The Whale got a much-needed day off Monday and will leave at 7 a.m. Tuesday on the start of a stretch of 10 road games in their next 12. They will practice at Cicero Twin Rinks in suburban Syracuse on Tuesday morning and then finish the bus ride to Toronto for a Wednesday game against the Marlies at 11 a.m. The Whale will be trying to avenge a 4-0 loss at home in the teams’ first meeting on Nov. 9, when rookie goalie Jussi Rynas made 33 saves.

The Marlies (24-20-0-7), who are battling for a playoff spot in the North Division, are led by veteran center Mike Zigomanis (eight goals, 24 assists), left wing Fabian Brunnstrom (14, 13), rookie center Nazem Kadri (9, 16) and defenseman Matt Lashoff (7, 18). Rynnas is 9-13-3 with a 2.79 goals-against average, .920 save percentage and one shutout, but the Whale likely will face Jonas “The Monster” Gustavsson, who began a conditioning stint from the Toronto Maple Leafs by stopping 24 of 25 shots in a 3-1 victory over the Rochester Americans on Saturday night. He had a shutout until Bill Thomas scored with 13:19 to go.

It will be a “homecoming” for veterans Jeremy Williams and Kris Newbury, who played five seasons together in the Toronto Maple Leafs organization – St. John’s and the Marlies in the AHL and the Maple Leafs in the NHL – before signing with the Detroit Red Wings last season and then ending up with the Rangers and Whale this season.

“My fiancée’s family lives in Hamilton, so it’ll be nice to see them,” said Williams, whose future in-laws drove from Hamilton to Hershey for the All-Star Classic. “And my younger sister is flying in from Saskatchewan, so that’ll be nice, too. Plus, I still have a bunch of buddies still in the area.”

Right wing Dale Weise will return to the Whale lineup after missing three games with an undisclosed illness, but goalie Cam Talbot (high ankle sprain), center Todd White (concussion) and wing Chris McKelvie (foot surgery) won’t make the trip.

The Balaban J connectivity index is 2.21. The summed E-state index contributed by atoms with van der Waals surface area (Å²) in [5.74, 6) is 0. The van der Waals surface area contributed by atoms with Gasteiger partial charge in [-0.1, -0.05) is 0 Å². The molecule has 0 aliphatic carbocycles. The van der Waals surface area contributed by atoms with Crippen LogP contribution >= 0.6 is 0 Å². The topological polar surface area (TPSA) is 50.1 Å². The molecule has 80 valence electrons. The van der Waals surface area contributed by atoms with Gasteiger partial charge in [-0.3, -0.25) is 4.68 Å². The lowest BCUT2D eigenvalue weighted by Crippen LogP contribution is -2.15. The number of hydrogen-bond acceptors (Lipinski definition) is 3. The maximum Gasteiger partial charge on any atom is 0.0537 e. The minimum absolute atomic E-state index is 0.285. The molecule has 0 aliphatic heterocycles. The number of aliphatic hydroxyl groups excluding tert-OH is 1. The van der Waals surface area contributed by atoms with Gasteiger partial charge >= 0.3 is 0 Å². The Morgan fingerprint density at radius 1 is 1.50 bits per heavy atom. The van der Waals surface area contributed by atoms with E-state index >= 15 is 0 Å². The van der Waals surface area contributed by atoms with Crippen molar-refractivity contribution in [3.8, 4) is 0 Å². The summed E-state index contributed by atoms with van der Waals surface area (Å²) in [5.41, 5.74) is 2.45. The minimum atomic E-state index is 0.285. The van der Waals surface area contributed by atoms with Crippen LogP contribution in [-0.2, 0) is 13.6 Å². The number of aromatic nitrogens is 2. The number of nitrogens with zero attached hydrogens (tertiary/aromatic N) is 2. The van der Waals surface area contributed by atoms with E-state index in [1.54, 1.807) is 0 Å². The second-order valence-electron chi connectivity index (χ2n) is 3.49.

The Whale will complete their only venture into Canada this season with a game at Hamilton on Friday night and then play at Providence on Sunday at 4:05 p.m. After four days off, they’ll make a second trip to Glen Falls, N.Y., to face the Adirondack Red Wings on Feb. 18 before a quick bus ride home for the “Whale Bowl” game against Providence on Feb. 19 at 7 p.m. at Rentschler Field in East Hartford. That follows the Army-AIC game at 1 p.m., and celebrities mixing with the Hartford Whalers legends and Boston Bruins legends at 4 p.m. If the Whale-Bruins game is postponed because of bad weather, it will be played Feb. 20 at the XL Center at a time to be announced.

The Whale is at Portland on Feb. 21 and then will play their first two games in Charlotte, N.C., against the Checkers, their former ECHL affiliate, on Feb. 24 and 26. They finally return to the XL Center on March 2 to face the Springfield Falcons. Their ensuing home game will be March 11 against the defending Calder Cup champion Hershey Bears, ending the brutal stretch of 10 road games in a dozen.


Barring any more major weather delays, the historic “ Whalers Hockey Fest 2011” will begin Thursday at 3 p.m. with Whalers Sports and Entertainment chairman and CEO Howard Baldwin and WSAE president and COO Howard Baldwin Jr. officially opening the 12-day event with a ceremonial first skate.